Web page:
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Experience the passions of springtime in this romantic event at the symphony. The renowned conductor Marek Janowski conducts works by music’s master of sensuality, Richard Wagner. Hear Tannhäuser’s hedonistic adventure in the Venusberg followed by the enrapturing Liebestod from Tristan und Isolde. Plus, the “fierce and impressive” (San Francisco Classical Voice) James Ehnes turns up the bravado in Bruch’s rousing Violin Concerto No. 1.
All sound clips are from San Francisco Symphony performances and are used with permission of the SFS Players Committee.
Bruch's Violin Concerto No. 1
At A Glance
Ruy Blas Overture 1839 | 7 mins
Mendelssohn called Victor Hugo’s historical drama Ruy Blas “detestable and more utterly beneath contempt than you could believe.” Ever the good sport, Mendelssohn was still persuaded to write this Overture for a Leipzig benefit performance of Hugo’s play in 1839. The Ruy Blas Overture does not prefigure any specific action in the play, although the disparate moods it traverses parallel some of the emotional states encountered in the drama. As one would expect from the mature Mendelssohn, the orchestration is inspired and, in certain ways, foreshadows Verdi’s hyper-Romantic operas of the ensuing decade. Read More
Violin Concerto No. 1 1866/1868 | 36 mins
Renowned violinist Joseph Joachim, who collaborated with Bruch in revising this concerto to its final version, once said: “The Germans have four violin concertos. . . . The richest, the most seductive, was written by Max Bruch.” In the opening movement, orchestral chords and solo flourishes alternate. Bruch finds room for two expansive and memorable melodies, then brings back the opening chords and flourishes, using them this time to prepare the soft sinking into the Adagio. In the Adagio resides the soul of this perennially fresh and touching concerto, lyric rapture being heightened by Bruch’s artfully cultivated way with form, proportion, and sequence. As for the crackling, Gypsy-tinged finale, some might assume that Bruch had borrowed a notion or two from his slightly older friend Johannes Brahms. It turns out that Bruch got there first. Read More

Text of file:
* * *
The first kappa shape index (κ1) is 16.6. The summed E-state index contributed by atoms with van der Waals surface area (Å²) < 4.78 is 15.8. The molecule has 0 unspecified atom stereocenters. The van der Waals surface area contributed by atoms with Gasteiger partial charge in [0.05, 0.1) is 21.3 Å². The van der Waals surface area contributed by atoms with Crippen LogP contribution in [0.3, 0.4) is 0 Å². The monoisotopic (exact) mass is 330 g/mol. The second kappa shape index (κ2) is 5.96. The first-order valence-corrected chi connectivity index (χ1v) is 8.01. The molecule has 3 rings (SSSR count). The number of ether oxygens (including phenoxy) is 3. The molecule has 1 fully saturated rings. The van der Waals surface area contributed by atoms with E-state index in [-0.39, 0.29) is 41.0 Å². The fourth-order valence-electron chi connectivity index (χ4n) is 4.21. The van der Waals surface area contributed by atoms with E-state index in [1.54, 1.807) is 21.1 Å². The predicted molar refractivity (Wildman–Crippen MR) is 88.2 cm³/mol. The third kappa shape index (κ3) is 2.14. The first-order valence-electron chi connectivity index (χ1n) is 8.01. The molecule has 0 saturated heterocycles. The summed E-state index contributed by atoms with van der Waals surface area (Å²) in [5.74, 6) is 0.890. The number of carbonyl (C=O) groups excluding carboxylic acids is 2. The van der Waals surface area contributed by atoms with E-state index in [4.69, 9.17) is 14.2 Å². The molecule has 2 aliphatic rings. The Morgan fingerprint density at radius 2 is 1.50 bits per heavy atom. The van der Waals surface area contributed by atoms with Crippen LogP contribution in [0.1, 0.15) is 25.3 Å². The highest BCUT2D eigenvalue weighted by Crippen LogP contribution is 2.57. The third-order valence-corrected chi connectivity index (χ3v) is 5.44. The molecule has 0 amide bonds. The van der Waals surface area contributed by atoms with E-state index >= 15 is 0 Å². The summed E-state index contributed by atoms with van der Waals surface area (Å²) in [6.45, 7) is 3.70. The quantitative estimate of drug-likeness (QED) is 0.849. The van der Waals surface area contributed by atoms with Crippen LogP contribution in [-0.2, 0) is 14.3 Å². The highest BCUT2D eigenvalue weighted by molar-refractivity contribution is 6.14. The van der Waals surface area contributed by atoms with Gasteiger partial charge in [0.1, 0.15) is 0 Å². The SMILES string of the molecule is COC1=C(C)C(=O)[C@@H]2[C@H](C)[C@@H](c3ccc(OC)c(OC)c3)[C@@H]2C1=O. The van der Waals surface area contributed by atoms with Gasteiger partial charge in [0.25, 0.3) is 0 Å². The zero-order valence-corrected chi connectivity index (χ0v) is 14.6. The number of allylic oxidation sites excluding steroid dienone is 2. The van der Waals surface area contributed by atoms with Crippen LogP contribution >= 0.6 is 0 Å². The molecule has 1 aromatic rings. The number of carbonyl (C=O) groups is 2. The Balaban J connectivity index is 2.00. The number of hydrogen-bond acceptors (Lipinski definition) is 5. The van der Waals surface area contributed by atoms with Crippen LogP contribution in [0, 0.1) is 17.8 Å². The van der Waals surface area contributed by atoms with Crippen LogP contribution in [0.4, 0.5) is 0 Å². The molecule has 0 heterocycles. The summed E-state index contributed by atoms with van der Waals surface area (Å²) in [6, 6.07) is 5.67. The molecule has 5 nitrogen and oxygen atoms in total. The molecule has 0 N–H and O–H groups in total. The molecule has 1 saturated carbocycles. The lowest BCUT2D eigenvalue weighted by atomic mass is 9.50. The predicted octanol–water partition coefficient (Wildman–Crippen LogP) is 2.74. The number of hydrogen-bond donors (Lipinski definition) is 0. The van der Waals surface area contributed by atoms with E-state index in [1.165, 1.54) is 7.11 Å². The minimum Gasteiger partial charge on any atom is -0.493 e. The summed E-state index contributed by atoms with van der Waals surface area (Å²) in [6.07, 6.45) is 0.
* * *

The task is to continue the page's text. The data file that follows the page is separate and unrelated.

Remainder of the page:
Overture and Venusberg Music from Tannhäuser 1845/1861 | 24 mins
Prelude and Liebestod from Tristan und Isolde 1859 | 17 mins
The operas of Wagner’s maturity synthesized disparate disciplines, including music, literature, the visual arts, ballet, and architecture. He had not quite arrived there in Tannhäuser, but he was getting close. The plot of Tannhäuser derives from medieval German legend filtered through nineteenth-century Romanticism. The title character, unfulfilled by the orgiastic abandon he has experienced on the Venusberg, discovers the possibility of something better—call it redemption, if you will—through the chaste purity of sacred devotion. Read More
Mature Wagner arrived with Tristan und Isolde (unveiled in 1865). Above all, it is for its harmony that Tristan und Isolde is universally considered a watershed work. LISTEN FOR: In the opening measures of the Prelude we hear a curious chord, neither consonant nor strikingly dissonant, that will lend an uncanny sense of ambivalence and yearning throughout the opera’s immense span. Read More
Jeanette Yu is Editorial Director and Steven Ziegler is Managing Editor at the San Francisco Symphony